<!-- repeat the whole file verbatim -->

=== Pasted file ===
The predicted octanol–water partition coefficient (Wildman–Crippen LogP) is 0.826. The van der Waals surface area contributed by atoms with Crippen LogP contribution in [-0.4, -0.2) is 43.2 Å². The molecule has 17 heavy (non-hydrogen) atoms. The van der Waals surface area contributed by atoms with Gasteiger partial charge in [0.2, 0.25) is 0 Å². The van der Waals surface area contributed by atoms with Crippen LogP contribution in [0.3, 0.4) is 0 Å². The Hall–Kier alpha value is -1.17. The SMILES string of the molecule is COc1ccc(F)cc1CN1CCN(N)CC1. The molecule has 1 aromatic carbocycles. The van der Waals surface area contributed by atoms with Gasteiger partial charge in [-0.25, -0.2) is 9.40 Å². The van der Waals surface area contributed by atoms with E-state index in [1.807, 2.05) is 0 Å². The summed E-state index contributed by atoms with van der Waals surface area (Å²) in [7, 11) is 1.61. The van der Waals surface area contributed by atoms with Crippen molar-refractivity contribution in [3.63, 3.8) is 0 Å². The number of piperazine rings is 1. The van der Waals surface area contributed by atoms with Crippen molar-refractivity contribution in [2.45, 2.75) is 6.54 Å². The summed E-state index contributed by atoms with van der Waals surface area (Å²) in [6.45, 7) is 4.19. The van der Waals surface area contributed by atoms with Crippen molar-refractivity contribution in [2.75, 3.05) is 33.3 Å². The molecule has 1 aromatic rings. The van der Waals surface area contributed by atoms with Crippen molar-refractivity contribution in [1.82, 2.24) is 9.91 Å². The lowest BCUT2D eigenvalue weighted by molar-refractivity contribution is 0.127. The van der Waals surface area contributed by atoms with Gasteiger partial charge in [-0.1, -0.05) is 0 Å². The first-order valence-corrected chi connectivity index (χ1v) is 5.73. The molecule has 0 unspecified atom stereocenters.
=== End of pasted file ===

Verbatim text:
The predicted octanol–water partition coefficient (Wildman–Crippen LogP) is 0.826. The van der Waals surface area contributed by atoms with Crippen LogP contribution in [-0.4, -0.2) is 43.2 Å². The molecule has 17 heavy (non-hydrogen) atoms. The van der Waals surface area contributed by atoms with Gasteiger partial charge in [0.2, 0.25) is 0 Å². The van der Waals surface area contributed by atoms with Crippen LogP contribution in [0.3, 0.4) is 0 Å². The Hall–Kier alpha value is -1.17. The SMILES string of the molecule is COc1ccc(F)cc1CN1CCN(N)CC1. The molecule has 1 aromatic carbocycles. The van der Waals surface area contributed by atoms with Gasteiger partial charge in [-0.25, -0.2) is 9.40 Å². The van der Waals surface area contributed by atoms with E-state index in [1.807, 2.05) is 0 Å². The summed E-state index contributed by atoms with van der Waals surface area (Å²) in [7, 11) is 1.61. The van der Waals surface area contributed by atoms with Crippen molar-refractivity contribution in [3.63, 3.8) is 0 Å². The number of piperazine rings is 1. The van der Waals surface area contributed by atoms with Crippen molar-refractivity contribution in [2.45, 2.75) is 6.54 Å². The summed E-state index contributed by atoms with van der Waals surface area (Å²) in [6.45, 7) is 4.19. The van der Waals surface area contributed by atoms with Crippen molar-refractivity contribution in [2.75, 3.05) is 33.3 Å². The molecule has 1 aromatic rings. The van der Waals surface area contributed by atoms with Crippen molar-refractivity contribution in [1.82, 2.24) is 9.91 Å². The lowest BCUT2D eigenvalue weighted by molar-refractivity contribution is 0.127. The van der Waals surface area contributed by atoms with Gasteiger partial charge in [-0.1, -0.05) is 0 Å². The first-order valence-corrected chi connectivity index (χ1v) is 5.73. The molecule has 0 unspecified atom stereocenters.